Pascal Béjean, Olivier Körner, Nicolas Ledoux.

“The studio is located on the heights of Ménilmontant, in a second yard of a public housing complex. Menilmontant is north-est of Paris, very close from Le Père Lachaise, the last home of Oscar Wilde who said, “I have the simplest tastes. I am always satisfied with the best.” That’s why I’m never satisfied of ourselves.

The place is half buried, no windows on the back, only on the front. No view, only the building across the yard. Birds and kids in the sunny days… The studio is quite large, but filled with junk (boxes of books we published, remains of Ultralab‘s exhibitions, archives, furniture that doesn’t fit in our apartments). Not too shabby…We are 3 guys + an occasional intern. We sublet a corner to 2 other graphic designers, the only tolerable company.

“Style is a simple way of saying complicated things,” said Jean Cocteau. This quote comes to my mind to describe the work of Pascal Béjean – Olivier Körner – Nicolas Ledoux. Style is a rare quality today, one not usually associated with graphic communication. But the three principals are inspired practitioners whose special talent, it seems to me, is to clarify and inform, more than explain or demonstrate. The pleasure one experiences in front of their posters, brochures, packaging or identities is due to the fact that the object itself and its graphic content seem inextricably bound. You decipher the message with your fingers as much as with your eyes. Their studio, specializes in design projects that promote contemporary art and performing arts events. The partners put a premium on typographical excellence, but the visual codes of photography, fashion, and music often find their way into their graphic vocabulary. They are trained in a number of different disciplines: Pascal is a photographer, Olivier’s background is in telecommunication, while Nicolas is an architect.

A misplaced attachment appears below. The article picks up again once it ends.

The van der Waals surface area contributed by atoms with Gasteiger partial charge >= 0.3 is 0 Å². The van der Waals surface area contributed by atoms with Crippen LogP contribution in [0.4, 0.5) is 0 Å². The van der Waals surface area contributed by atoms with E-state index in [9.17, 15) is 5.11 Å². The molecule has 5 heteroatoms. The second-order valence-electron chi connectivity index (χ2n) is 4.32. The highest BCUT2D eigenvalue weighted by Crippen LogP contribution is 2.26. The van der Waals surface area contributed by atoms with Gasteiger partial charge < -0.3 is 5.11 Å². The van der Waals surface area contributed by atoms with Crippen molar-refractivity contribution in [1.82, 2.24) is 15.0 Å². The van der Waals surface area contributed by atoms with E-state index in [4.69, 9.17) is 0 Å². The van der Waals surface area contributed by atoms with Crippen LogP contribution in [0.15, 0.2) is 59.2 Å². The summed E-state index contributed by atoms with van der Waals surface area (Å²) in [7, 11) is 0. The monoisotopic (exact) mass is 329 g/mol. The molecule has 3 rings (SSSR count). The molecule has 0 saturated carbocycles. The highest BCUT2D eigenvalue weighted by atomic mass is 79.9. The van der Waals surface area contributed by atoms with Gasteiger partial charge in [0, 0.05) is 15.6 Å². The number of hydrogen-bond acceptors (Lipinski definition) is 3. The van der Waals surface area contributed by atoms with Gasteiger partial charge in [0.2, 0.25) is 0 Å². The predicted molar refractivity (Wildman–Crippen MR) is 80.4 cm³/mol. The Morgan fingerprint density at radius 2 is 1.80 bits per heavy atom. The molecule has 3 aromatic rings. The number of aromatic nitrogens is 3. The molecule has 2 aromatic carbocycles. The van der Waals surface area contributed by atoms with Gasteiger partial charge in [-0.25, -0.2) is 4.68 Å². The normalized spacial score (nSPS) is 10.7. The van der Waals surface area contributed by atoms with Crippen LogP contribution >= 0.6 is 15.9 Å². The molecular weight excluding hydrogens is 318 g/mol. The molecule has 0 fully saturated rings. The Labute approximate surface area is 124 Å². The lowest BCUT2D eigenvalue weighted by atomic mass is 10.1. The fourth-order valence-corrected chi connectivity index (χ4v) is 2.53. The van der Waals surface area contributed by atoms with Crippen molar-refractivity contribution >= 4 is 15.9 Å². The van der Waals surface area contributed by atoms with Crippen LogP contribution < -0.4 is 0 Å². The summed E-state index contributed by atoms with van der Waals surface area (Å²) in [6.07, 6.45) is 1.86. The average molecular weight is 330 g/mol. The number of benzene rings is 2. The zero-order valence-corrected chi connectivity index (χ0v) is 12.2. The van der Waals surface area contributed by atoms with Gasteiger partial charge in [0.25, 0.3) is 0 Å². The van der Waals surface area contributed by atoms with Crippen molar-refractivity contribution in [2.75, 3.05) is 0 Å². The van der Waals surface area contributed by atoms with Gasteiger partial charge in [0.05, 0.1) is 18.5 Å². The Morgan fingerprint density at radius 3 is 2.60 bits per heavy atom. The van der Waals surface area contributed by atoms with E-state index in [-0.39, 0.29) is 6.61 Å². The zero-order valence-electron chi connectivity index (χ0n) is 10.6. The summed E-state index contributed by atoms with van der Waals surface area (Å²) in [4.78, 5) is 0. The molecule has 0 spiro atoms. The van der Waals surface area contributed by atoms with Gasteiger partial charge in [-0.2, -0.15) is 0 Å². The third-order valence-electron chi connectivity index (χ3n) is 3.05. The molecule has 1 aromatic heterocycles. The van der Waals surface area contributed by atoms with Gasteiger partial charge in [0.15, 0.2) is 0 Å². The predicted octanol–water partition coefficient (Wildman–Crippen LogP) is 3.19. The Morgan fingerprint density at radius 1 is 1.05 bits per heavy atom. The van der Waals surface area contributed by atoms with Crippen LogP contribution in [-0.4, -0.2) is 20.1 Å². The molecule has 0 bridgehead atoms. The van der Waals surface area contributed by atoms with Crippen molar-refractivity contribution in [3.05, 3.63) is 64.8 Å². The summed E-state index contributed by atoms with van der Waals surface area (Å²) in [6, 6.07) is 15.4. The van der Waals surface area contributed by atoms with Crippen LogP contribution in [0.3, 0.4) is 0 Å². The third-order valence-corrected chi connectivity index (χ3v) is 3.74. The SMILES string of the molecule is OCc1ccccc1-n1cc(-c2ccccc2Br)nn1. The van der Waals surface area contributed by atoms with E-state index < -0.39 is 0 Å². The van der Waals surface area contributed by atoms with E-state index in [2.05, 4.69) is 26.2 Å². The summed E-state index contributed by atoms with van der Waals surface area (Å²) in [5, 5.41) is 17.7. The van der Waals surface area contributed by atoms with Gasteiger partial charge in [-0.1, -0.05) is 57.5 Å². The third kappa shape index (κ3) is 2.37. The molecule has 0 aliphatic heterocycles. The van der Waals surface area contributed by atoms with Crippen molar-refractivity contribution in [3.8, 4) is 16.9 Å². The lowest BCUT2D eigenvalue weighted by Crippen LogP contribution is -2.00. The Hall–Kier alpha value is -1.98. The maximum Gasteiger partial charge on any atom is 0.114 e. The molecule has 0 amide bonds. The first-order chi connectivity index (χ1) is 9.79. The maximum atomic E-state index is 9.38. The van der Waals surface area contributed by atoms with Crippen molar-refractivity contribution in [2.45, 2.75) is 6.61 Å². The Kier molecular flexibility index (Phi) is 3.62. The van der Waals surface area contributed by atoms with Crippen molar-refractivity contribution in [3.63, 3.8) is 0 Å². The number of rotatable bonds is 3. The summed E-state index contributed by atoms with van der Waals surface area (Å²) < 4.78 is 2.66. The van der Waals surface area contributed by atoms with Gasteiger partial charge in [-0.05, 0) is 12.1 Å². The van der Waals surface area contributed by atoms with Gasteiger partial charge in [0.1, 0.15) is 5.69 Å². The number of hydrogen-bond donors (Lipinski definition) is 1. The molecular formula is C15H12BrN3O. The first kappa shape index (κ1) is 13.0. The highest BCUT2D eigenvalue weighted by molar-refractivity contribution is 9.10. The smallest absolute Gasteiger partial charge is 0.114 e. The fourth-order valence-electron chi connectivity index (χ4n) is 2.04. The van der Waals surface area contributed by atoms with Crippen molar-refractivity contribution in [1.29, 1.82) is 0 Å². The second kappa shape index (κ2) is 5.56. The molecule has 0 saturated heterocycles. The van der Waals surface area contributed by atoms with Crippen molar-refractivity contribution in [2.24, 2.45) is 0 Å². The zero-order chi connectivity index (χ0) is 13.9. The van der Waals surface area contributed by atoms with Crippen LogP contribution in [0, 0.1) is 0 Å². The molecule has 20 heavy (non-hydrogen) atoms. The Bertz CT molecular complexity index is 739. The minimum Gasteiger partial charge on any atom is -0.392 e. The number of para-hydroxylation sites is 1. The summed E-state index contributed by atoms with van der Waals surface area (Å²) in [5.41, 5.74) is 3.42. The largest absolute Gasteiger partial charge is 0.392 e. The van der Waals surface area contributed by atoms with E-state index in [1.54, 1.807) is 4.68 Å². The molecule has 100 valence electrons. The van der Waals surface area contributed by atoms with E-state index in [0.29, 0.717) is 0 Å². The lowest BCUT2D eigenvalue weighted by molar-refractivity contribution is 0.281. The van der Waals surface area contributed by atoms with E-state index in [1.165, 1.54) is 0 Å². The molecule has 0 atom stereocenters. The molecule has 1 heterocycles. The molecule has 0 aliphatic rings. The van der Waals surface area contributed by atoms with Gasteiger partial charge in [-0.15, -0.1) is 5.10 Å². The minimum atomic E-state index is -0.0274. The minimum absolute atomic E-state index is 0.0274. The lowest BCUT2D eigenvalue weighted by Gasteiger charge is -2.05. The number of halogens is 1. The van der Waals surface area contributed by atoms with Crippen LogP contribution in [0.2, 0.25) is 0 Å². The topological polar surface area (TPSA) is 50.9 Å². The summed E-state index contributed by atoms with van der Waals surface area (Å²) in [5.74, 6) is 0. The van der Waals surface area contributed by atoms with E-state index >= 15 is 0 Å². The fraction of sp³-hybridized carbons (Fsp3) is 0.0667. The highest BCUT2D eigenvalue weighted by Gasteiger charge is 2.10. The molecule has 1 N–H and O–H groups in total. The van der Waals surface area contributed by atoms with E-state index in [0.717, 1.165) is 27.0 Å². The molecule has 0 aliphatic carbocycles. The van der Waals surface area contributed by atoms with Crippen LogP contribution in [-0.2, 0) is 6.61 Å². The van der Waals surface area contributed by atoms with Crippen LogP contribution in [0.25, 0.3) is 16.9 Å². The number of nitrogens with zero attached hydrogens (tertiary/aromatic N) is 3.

Veronique Vienne

FROM YOUR DESKS: How long have you been in your space?  
Pascal Béjean, Olivier Körner, Nicolas Ledoux: Five years now. We arrived in an ugly space, cleaned everything, reorganized the lavatories in a kitchen, repainted everything from floor to ceiling with white, grey, light blue and mastic.
FYD: How do you three work together and collaborate?  
PB/OK/NL: Olivier takes part to our multimedia projects, since he’s a programmer. He also works for other designers. Nicolas and I work together on print projects.We work the concept together, based on the input of the most inspired one.Through design ideas, one starts to work on the layout, we sometimes ping-pong with the files. Either one of us coordinates with the clients.

 The camera broke down right before my meeting with Milton Glaser.

FYD: Where did you find the office mascot of Super Mario?
 
PB: Online, Nicolas can’t be more specific about that. Sorry…
FYDPascal, when did you start taking pictures and become interested in photography?